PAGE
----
NSCAD University is making it easier to study art history at the place where history is made.
NSCAD is the only university in Nova Scotia which offers students a major in art history. However, like all students at NSCAD, art history majors enter NSCAD through the Foundation program in their first year, a program which combines academic and studio-based courses. Completing a portfolio is a key element of the Foundation application process.
But now NSCAD will accept students by another entry route. Students can be accepted to the BA program, Major in Art History, after completing at least one year of study in the social sciences or humanities at another university or college. The change, two years in the making, was instigated by student demand and was recently approved by the Maritime Provinces Higher Education Commission.
“Students were frustrated with the entry process because they couldn’t get in without a portfolio,” says Laurelle LeVert, registrar and director of student services. “The change helps those who are interested in history but may not have the artistic inclination to complete a portfolio or even want to take studio classes.”
For students who are interested in art history, NSCAD is definitely the place to be, says Sandra Alfoldy, chair of the Historical and Critical Studies Division.
“We are totally keyed up about this,” says Prof. Alfoldy. “There really is so much offered that students can specialize in areas that are meaningful and unique to them.”
As well, she expects students who have studied anthropology, philosophy or economics—just to provide a few examples—will add complexity and depth to classroom discussion.
NSCAD’s Division of Historical and Critical Studies presents one of the most rich and diverse art history programs in Canada. Courses cover historical periods including Ancient, Medieval, Renaissance, Baroque, 19th Century and 20th Century. Students can also delve into topics including Aboriginal art, post colonialism, architecture, craft, design, feminism and film history.
Former student Lyndall Musselman was excited to hear about the change, adding that she only wished the option was available for her when she was studying at the University of King’s College.
“I remember the hassle of trying to get Dal history profs to sign off to allow me to study at NSCAD when I was a student at King's. I was doing half my degree in history at Dal and it was so complicated to get transfer credits approved,” she recalls.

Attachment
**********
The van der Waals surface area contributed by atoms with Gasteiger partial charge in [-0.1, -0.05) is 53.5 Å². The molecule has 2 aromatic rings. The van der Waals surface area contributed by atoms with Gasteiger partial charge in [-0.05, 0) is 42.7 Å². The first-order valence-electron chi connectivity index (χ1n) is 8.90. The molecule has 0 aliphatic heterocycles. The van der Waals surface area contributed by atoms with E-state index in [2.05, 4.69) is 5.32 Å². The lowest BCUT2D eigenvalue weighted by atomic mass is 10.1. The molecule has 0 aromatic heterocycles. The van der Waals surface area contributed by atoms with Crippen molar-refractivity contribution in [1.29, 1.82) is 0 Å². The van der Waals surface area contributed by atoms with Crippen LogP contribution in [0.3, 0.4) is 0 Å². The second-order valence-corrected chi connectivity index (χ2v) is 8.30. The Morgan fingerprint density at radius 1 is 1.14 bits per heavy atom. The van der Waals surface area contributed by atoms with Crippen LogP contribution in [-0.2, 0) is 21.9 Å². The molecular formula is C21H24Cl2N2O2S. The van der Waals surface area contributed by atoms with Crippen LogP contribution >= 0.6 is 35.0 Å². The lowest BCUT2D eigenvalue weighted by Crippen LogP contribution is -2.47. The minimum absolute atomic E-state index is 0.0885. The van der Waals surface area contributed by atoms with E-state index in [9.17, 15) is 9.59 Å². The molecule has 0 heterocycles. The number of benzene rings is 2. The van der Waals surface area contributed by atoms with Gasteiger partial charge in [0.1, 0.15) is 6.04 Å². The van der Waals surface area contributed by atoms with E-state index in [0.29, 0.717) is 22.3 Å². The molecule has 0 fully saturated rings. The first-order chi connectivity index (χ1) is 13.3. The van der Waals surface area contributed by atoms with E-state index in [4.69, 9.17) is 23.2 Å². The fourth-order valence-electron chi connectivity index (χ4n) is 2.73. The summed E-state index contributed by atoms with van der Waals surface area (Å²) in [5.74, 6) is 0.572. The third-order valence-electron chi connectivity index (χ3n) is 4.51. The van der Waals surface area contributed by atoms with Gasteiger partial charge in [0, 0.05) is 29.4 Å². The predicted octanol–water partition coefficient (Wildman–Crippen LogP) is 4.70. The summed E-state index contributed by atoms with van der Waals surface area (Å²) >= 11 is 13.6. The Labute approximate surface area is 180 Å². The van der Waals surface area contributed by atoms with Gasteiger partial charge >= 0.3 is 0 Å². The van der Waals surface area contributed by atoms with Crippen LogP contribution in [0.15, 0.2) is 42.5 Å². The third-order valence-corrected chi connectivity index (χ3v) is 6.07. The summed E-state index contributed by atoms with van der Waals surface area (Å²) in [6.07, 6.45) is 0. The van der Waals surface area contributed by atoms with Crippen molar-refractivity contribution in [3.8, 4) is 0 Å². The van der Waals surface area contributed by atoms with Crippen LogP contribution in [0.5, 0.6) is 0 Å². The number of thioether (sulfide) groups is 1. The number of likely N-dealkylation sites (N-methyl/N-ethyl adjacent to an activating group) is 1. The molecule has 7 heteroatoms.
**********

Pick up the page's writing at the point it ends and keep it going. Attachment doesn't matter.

“I’m glad to hear NSCAD will make it easier for students from other universities to study art history at one of the best and most unique art schools in Canada.”
NSCAD was founded by the writer and activist Anna Leonowens 125 years ago and named the Victoria School of Art in honour of Queen Victoria’s 50th year on the throne. Prominent artists who have taught at the school include Henry Rosenberg, Arthur Lismer, Elizabeth Styring Nutt, Andrew Cobb, Alice Hagen, Robert Frank, Eric Fischl, Martha Wilson, Charlotte Townsend Gault, Gerald Ferguson and David Askevold, to name just a few. Under the leadership of Garry Neill Kennedy, the school was a hotbed of conceptual art in the 1970s. It’s during this time that visiting artist John Baldessari provided the school with its unofficial motto: “I will not make any more boring art.”
Sarah Alford, who studied art history at NSCAD and now teaches craft and design history at the university, says the NSCAD milieu—the history that permeates the very walls, the kinds of students who go there—makes it an inspiring place to study. “There is a living, vital connection to the tradition and access to people who are practicing and creating,” she says. “If this is what you want to study, it’s all around you at NSCAD and it makes it very exciting.”
Applications to Bachelor of Arts Major in Art History are now being accepted. The application deadline is March 1. Admission requirements are outlined on the NSCAD website at: http://nscad.ca/en/home/admissions/undergraduate/arthistory.aspx